From the opening press conference, I realized that for IBM, this was much more than a scientific experiment. Competition had overshadowed science. It had become a contest about winning and losing. The IBM team was at once a player, organizer, arbitrator and sponsor of the event, which left me at a terrible disadvantage. Whether they intended to or not, they created a hostile atmosphere that was very difficult for me to bear. There was something negative in the air. It was a Deep Blue show, and Deep Blue had to win.

IBM’s total control of the site and the playing conditions underscored the vulnerability of the human player. I was the only player in this competition influenced by any sort of negative or hostile atmosphere. I think IBM’s unwillingness to cooperate or give printouts of the computer’s thought processes harmed that atmosphere. (As of today, I still have not received the complete printouts that I requested.) There were also many minor incidents, starting with the fact that the venue was created for the convenience of the machine–with all these air-conditioning systems and dozens of people serving the machine–not the human player.

I don’t want anybody to look at this as an excuse. It’s my fault. I accepted the conditions.

Now I would like to look to the future. I think we have to separate science and sport. I believe the IBM team owes the world of chess, and the world of science, a full explanation of how such a flexible machine was developed. They have to make all the scientific data available to allow others to judge their accomplishment.

I also think IBM owes me, and all mankind, a rematch. I hereby challenge IBM to a match of 10 games, 20 days long, to play every second day. I would like to have access in advance to the log of 10 Deep Blue games played with a neutral player or another computer in the presence of my representative. I would like to play it this fall, when I can be in my best form after a summer of vacation and preparation. And I’m ready to play for all or nothing, winner take all, just to show that it’s not about money. Moreover, I think it would be advisable if IBM would step down as an organizer of the match. It should be organized independently.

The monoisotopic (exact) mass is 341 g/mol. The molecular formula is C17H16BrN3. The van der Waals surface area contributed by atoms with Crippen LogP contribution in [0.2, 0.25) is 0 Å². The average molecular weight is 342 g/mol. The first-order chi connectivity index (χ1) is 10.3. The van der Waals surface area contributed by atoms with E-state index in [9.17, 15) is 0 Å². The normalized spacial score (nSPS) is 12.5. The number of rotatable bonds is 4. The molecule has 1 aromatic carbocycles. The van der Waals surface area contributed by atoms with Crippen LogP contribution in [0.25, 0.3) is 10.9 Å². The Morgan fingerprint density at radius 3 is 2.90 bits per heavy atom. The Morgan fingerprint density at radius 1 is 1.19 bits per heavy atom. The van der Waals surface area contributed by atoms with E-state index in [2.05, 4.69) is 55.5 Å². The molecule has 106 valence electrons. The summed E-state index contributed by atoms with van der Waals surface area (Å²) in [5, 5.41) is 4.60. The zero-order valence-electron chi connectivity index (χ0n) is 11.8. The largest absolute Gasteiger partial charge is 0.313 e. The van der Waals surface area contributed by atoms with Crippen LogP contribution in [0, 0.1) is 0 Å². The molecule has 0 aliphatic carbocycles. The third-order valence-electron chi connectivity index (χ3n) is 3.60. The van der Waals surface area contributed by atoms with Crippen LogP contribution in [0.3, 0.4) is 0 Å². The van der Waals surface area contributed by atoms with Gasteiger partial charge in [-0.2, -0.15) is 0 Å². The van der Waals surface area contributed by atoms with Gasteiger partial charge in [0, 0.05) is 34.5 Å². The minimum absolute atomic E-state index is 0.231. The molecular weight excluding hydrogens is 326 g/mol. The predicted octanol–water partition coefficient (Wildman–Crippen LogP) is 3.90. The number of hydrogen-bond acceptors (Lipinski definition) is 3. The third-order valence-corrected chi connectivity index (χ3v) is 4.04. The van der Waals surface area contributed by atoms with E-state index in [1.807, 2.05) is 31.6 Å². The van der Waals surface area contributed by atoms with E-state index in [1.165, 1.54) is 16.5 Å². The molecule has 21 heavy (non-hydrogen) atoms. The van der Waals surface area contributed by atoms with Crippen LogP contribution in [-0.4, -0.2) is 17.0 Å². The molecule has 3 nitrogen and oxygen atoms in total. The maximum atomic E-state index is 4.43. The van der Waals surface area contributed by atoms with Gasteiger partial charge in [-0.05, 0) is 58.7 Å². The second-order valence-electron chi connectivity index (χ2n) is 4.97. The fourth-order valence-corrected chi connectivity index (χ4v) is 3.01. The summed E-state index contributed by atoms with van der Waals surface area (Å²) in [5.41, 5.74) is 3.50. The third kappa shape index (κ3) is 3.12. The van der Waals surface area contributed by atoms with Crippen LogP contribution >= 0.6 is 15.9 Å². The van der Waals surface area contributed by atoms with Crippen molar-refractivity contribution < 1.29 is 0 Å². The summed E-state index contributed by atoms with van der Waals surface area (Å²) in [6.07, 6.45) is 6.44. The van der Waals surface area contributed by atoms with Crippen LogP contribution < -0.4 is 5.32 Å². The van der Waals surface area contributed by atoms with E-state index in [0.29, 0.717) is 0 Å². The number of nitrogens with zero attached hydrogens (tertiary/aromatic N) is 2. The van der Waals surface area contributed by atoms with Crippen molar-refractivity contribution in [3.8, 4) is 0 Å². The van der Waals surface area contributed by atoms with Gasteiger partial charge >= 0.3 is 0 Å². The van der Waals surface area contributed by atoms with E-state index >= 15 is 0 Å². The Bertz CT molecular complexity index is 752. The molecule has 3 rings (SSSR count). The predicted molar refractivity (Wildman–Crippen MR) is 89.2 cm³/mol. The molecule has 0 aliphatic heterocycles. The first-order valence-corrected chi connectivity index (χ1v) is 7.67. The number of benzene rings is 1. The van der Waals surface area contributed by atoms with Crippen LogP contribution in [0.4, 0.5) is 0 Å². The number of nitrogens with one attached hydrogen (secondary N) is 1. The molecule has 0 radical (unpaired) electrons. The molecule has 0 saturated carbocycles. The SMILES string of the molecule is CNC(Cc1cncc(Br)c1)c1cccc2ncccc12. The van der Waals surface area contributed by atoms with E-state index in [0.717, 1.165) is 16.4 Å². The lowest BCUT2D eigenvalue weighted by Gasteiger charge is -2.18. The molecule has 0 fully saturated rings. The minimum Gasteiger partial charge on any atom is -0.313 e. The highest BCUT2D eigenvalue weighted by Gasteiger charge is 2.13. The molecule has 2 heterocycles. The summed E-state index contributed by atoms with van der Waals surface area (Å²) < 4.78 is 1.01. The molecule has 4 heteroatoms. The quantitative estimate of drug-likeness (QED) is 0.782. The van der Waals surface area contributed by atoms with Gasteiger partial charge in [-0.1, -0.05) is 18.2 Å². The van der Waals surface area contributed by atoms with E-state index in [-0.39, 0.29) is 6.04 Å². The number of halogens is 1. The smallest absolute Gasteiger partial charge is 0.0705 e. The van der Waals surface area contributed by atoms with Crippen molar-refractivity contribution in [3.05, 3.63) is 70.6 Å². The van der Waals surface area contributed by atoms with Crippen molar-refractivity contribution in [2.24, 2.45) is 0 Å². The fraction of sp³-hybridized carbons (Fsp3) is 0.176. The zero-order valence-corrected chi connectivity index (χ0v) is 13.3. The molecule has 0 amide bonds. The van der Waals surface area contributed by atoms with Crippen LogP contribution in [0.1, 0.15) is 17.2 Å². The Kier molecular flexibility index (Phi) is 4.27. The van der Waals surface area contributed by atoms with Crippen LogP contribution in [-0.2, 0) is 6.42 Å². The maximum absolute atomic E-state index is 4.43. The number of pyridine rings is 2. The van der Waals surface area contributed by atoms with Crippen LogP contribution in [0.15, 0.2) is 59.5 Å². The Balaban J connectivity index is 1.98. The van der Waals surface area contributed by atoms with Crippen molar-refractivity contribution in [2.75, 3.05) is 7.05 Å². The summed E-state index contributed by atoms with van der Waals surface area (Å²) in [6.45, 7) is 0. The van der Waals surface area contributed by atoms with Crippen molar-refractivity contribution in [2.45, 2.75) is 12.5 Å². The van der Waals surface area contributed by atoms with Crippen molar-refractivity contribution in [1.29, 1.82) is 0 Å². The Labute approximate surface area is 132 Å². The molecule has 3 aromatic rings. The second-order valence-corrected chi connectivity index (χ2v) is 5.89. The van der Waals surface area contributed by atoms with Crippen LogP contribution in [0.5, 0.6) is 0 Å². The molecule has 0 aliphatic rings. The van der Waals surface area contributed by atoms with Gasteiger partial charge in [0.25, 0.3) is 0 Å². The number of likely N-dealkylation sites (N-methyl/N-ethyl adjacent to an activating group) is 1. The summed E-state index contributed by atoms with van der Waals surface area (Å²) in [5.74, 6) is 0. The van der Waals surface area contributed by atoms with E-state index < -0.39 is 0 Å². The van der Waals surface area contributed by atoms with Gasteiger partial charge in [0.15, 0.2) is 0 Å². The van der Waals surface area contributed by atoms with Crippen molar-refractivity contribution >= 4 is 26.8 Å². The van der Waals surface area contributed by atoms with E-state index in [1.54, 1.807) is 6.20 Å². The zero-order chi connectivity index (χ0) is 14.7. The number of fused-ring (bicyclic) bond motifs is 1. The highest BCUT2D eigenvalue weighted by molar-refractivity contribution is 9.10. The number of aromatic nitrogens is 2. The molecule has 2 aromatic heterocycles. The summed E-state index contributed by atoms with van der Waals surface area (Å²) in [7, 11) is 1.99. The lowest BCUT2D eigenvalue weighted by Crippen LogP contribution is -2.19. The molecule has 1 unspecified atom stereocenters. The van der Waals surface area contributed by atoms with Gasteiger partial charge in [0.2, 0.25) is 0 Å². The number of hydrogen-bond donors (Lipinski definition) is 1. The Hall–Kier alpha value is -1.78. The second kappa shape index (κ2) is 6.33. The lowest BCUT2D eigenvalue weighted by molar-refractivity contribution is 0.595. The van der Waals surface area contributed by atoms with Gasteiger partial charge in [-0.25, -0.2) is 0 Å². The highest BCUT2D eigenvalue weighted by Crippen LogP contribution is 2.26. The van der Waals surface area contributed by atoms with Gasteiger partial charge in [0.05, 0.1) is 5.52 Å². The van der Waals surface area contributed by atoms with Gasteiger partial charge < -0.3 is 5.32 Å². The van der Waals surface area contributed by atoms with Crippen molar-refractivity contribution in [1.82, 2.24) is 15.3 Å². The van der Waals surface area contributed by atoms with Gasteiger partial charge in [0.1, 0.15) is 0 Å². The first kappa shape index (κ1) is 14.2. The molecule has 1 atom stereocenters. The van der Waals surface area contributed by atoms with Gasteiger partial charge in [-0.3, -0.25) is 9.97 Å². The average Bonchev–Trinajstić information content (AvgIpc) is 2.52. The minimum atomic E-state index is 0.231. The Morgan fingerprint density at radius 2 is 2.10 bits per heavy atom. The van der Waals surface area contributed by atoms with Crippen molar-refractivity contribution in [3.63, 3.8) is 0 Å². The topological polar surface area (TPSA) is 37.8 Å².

I think IBM was the big winner of this match. It scored many points in advertising and in the stock market. I also think the company owes something to chess. I think it would be great if IBM contributed to chess development; specifically, it could create a scholarship to help talented kids study chess.

I think this match proved that there should be no special anticomputer strategy. To beat this machine, I just have to play great chess. I need comprehensive, bullet-proof opening preparation that checks all sharp lines of play to avoid any flaws–which can be deadly when playing Deep Blue. I need physical and psychological stability, a great level of concentration and a mind free of other distractions to calculate, calculate and calculate.

I think something great is happening. I’m proud to be part of that. But I don’t want to be a loser because I’m playing only at 50% of my capacity and 50% of my psychological stability.

If we get this rematch, I’m ready, whatever the outcome, to go to IBM’s labs and have a nice talk with the Deep Blue team. But until then, I’m going to treat them as a very hostile opponent, in order to be ready for the toughest challenge of my life.

More Must-Reads from TIME

Contact us at letters@time.com